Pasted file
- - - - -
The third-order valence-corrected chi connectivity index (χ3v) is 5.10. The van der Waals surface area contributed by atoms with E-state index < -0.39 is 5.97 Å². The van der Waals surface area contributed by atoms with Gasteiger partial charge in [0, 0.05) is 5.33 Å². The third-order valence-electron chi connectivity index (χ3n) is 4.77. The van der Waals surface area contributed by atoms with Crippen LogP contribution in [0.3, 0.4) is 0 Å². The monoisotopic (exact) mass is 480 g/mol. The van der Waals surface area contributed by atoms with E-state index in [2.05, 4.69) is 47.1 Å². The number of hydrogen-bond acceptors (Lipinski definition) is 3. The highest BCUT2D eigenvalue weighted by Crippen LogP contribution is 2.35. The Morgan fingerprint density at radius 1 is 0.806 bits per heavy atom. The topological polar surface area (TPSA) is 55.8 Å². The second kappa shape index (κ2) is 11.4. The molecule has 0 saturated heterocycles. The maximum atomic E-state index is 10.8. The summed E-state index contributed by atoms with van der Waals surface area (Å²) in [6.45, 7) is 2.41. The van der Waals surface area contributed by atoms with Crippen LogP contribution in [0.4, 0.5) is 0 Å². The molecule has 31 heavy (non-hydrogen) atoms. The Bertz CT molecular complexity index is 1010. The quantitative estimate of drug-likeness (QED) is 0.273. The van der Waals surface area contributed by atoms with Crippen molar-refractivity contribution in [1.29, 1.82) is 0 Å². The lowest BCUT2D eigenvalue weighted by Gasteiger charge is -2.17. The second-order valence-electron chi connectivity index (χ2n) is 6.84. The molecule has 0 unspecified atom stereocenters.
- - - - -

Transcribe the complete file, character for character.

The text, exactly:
The third-order valence-corrected chi connectivity index (χ3v) is 5.10. The van der Waals surface area contributed by atoms with E-state index < -0.39 is 5.97 Å². The van der Waals surface area contributed by atoms with Gasteiger partial charge in [0, 0.05) is 5.33 Å². The third-order valence-electron chi connectivity index (χ3n) is 4.77. The van der Waals surface area contributed by atoms with Crippen LogP contribution in [0.3, 0.4) is 0 Å². The monoisotopic (exact) mass is 480 g/mol. The van der Waals surface area contributed by atoms with E-state index in [2.05, 4.69) is 47.1 Å². The number of hydrogen-bond acceptors (Lipinski definition) is 3. The highest BCUT2D eigenvalue weighted by Crippen LogP contribution is 2.35. The Morgan fingerprint density at radius 1 is 0.806 bits per heavy atom. The topological polar surface area (TPSA) is 55.8 Å². The second kappa shape index (κ2) is 11.4. The molecule has 0 saturated heterocycles. The maximum atomic E-state index is 10.8. The summed E-state index contributed by atoms with van der Waals surface area (Å²) in [6.45, 7) is 2.41. The van der Waals surface area contributed by atoms with Crippen LogP contribution in [0.4, 0.5) is 0 Å². The molecule has 31 heavy (non-hydrogen) atoms. The Bertz CT molecular complexity index is 1010. The quantitative estimate of drug-likeness (QED) is 0.273. The van der Waals surface area contributed by atoms with Crippen molar-refractivity contribution in [1.29, 1.82) is 0 Å². The lowest BCUT2D eigenvalue weighted by Gasteiger charge is -2.17. The second-order valence-electron chi connectivity index (χ2n) is 6.84. The molecule has 0 unspecified atom stereocenters.